Again, I suggest gaining diversified exposure to the Australian banking sector through the VanEck Vectors Australian Banks ETF (MVB). It is up 22% since I suggested it in late April.
Chart 2: VanEck Australian Banks ETF (MVB)
3. Tollroad operators
I outlined a bullish view on Transurban Group (TCL) and Atlas Arteria (ALX) in this report on April 15. Google and Apple data showed an emerging recovery in traffic activity and road-direction queries.
Both stocks, up just over 20% since that report, are worthy buy candidates during any market sell-off. Their monopoly assets and defensive earnings profile appeal.
Longer term, there is growing evidence that more people will avoid public transport and commute by car after COVID-19. That has been the overseas experience and an Australian Bureau of Statistics survey this week reinforced consumer concerns about public transport.
I know many parents who are driving their kids to school rather than letting them use public transport. Office workers returning to the CBD in coming months will further boost traffic.
Years of record-low rates (important for interest-rate-sensitive infrastructure companies) and governments eager to bring forward transport projects are other sector tailwinds.
Chart 3: Transurban Group (TCL)
4. Diversified miners
Fortescue Metals Group (FMG), BHP Group and Rio Tinto (notwithstanding controversy over its explosion of Indigenous caves) have stood out during the recovery.
The iron-ore price rallied in May, despite uncertainty over China’s economic recovery and the prospect of global recession. Iron-ore supply constraints in Brazil, a key producer at the epicentre of the COVID-19 crisis, supported a higher iron-ore price.
I nominated Fortescue and BHP in this report on April 1. They are up 45% and 20% respectively since then.
Of the two, I favour BHP on valuation grounds and because of its asset diversification. At $36.02, BHP will yield an estimated 7.5% in FY21 after franking credits, on Morningstar numbers.
I am not one to buy mining stocks for yield, given commodity-price volatility. But the quality of BHP’s assets and likelihood of dividend maintenance appeal in this market.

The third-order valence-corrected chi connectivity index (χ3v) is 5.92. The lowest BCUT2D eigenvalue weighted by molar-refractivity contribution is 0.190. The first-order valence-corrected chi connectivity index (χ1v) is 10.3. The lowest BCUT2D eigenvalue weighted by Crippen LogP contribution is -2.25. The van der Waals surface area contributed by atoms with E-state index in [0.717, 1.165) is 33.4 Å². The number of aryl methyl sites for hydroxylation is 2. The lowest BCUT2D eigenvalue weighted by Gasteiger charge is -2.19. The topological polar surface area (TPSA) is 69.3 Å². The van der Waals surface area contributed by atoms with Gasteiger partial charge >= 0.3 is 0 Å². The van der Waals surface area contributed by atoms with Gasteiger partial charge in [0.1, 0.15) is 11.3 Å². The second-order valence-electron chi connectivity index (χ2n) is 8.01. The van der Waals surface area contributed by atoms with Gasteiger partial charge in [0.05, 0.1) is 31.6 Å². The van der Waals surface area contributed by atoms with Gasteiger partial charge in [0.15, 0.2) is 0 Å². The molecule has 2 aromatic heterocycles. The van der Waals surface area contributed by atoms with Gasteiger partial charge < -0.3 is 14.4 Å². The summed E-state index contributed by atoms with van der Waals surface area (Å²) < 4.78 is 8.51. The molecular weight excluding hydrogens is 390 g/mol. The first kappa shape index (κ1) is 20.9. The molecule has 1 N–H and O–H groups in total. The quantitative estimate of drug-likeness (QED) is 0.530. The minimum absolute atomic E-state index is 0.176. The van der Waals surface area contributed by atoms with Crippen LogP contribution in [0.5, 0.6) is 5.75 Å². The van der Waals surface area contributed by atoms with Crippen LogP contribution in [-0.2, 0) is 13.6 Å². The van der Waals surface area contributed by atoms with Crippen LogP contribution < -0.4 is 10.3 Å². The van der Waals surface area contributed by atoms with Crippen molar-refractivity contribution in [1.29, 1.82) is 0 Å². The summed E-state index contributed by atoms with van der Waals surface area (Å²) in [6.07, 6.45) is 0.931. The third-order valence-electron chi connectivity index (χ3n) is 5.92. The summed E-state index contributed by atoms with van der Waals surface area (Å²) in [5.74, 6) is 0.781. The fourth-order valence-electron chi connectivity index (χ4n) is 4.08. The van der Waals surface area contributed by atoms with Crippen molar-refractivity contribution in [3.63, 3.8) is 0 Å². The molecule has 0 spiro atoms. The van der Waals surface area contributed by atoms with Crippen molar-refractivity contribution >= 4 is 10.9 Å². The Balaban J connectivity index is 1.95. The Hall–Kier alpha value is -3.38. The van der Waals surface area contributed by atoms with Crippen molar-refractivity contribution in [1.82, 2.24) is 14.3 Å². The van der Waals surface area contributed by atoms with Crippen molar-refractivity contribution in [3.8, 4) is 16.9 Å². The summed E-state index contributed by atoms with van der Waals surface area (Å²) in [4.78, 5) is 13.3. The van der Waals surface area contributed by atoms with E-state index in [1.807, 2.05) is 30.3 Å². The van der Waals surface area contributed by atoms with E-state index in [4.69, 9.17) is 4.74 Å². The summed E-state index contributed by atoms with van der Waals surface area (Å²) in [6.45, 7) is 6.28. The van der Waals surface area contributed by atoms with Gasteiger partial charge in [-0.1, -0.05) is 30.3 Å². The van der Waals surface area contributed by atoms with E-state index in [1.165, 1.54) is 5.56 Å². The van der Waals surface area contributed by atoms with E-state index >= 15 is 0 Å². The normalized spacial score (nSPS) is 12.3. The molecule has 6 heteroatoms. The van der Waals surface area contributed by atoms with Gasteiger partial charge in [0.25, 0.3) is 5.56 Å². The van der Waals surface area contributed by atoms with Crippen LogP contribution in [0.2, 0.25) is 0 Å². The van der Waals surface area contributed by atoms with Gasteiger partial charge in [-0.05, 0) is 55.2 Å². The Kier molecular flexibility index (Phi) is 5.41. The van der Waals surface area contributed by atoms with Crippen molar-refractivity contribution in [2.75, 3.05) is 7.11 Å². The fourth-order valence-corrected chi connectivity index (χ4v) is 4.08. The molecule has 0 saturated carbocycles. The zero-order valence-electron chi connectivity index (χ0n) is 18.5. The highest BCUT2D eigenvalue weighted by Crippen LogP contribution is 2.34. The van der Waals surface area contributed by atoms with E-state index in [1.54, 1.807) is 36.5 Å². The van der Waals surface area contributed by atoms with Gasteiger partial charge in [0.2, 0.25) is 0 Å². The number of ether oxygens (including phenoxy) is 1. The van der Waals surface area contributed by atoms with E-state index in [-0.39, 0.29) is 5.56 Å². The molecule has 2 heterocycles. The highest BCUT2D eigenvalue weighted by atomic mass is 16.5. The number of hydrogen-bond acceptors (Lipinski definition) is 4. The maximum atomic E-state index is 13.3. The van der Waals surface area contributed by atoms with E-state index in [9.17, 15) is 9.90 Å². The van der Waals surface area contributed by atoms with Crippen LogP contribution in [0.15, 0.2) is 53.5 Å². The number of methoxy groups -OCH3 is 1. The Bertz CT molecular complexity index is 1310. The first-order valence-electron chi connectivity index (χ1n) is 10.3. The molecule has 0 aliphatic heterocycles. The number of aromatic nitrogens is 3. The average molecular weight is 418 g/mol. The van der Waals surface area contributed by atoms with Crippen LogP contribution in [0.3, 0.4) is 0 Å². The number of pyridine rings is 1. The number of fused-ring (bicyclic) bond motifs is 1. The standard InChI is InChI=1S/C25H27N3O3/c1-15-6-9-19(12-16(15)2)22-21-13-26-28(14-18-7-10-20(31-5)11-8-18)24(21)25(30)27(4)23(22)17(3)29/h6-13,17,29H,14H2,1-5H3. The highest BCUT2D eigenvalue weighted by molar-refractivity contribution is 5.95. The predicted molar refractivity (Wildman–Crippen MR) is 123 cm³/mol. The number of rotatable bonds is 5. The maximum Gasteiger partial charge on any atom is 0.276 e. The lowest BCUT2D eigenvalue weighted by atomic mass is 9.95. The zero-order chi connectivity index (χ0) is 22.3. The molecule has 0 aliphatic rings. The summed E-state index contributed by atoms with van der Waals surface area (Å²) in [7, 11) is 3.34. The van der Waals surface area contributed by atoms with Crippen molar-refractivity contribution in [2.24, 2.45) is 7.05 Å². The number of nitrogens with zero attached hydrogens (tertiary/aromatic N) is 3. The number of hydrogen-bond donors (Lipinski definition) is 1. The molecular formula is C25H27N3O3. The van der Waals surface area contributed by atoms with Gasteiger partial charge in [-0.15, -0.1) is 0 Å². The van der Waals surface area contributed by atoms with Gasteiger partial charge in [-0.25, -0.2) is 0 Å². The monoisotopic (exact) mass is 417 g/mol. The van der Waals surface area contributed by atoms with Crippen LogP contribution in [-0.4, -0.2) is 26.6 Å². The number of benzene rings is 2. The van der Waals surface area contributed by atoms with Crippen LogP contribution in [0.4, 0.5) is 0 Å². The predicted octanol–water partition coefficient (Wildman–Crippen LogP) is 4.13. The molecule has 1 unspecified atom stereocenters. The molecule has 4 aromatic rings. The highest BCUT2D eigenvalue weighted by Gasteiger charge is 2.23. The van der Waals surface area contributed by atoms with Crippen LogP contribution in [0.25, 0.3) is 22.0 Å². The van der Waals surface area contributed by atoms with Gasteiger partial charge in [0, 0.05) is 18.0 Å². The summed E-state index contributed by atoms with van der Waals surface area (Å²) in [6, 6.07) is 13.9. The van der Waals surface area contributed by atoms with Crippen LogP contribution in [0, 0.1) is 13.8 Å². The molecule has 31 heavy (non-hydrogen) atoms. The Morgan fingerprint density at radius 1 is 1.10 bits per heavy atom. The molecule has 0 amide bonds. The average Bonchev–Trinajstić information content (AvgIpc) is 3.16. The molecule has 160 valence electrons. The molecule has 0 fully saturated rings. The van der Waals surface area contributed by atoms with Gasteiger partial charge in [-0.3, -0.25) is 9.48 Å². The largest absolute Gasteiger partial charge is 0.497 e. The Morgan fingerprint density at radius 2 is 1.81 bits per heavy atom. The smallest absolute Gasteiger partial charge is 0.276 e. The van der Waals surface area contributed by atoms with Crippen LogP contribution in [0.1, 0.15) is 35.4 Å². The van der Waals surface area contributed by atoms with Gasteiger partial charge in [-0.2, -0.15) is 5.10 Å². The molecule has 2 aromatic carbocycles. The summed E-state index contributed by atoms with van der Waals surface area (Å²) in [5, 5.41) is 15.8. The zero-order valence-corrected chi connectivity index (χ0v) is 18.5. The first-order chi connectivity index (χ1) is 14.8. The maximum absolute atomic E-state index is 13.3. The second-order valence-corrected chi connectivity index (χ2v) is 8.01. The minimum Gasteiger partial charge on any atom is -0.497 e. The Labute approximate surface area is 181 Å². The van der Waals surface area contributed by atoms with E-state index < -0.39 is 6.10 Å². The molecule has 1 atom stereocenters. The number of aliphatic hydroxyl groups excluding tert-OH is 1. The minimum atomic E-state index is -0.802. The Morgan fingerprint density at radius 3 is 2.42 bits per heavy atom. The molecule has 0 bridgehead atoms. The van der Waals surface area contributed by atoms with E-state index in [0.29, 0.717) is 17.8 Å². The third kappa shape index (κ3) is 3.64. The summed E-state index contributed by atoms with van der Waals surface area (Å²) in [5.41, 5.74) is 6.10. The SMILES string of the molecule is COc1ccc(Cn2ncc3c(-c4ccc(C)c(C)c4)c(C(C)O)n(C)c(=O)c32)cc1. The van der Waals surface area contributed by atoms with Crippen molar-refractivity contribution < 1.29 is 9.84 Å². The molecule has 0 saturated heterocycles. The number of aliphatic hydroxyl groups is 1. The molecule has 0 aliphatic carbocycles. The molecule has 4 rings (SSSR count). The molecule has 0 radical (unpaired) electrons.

Chart 4: BHP (BHP)
5. Fast-food operators
The more I read about COVID-19’s effects on food consumption, and talk to restaurant owners, the more bullish I am on fast-food stocks.
I wrote favourably about Collins Food (CKF) and Domino’s Pizza Enterprises (DMP) for this report on April 8 and maintain that view. The stocks are up 42% and 31% respectively since that report and are worthy buy candidates during any market sell-off.
Collins, operator of KFC stores, and Domino’s appeal on several fronts. First, a local recession will reduce demand for higher-end restaurants and gourmet casual-dining chains and increase demand for pizza, fried chicken, fish and chips and other cheap fast food.
Second, greater use of cars by commuters is good for fast-food outlets with drive-throughs, notably KFC stores that favour this model.
Third, both chains have potential to increase their share of the home-delivery market, and to capitalise on the potential exit of some smaller competitors after COVID-19. It is likely that both brands picked up a larger number of new customers during the pandemic, some of whom will be converted to permanent customers thanks to popular KFC and Domino’s food apps.
Yes, there are many challenges for Collins, Domino’s and other food chains when the wages subsidies end in September and unemployment benefits are reduced. But their lower-cost food, value proposition and greater pricing power are plus factors in this economy.
Of the two stocks, I slightly favour Domino’s, given its scale and global operations.
Chart 5: Domino’s Pizza Enterprises (DMP)
Tony Featherstone is a former managing editor of BRW, Shares and Personal Investor magazines. The information in this article should not be considered personal advice. It has been prepared without considering your objectives, financial situation or needs. Before acting on information in this article consider its appropriateness and accuracy regarding your objectives, financial situation and needs. Do further research of your own and/or seek personal financial advice from a licensed adviser before making any financial or investment decisions based on this article. All prices and analysis June 17, 2020.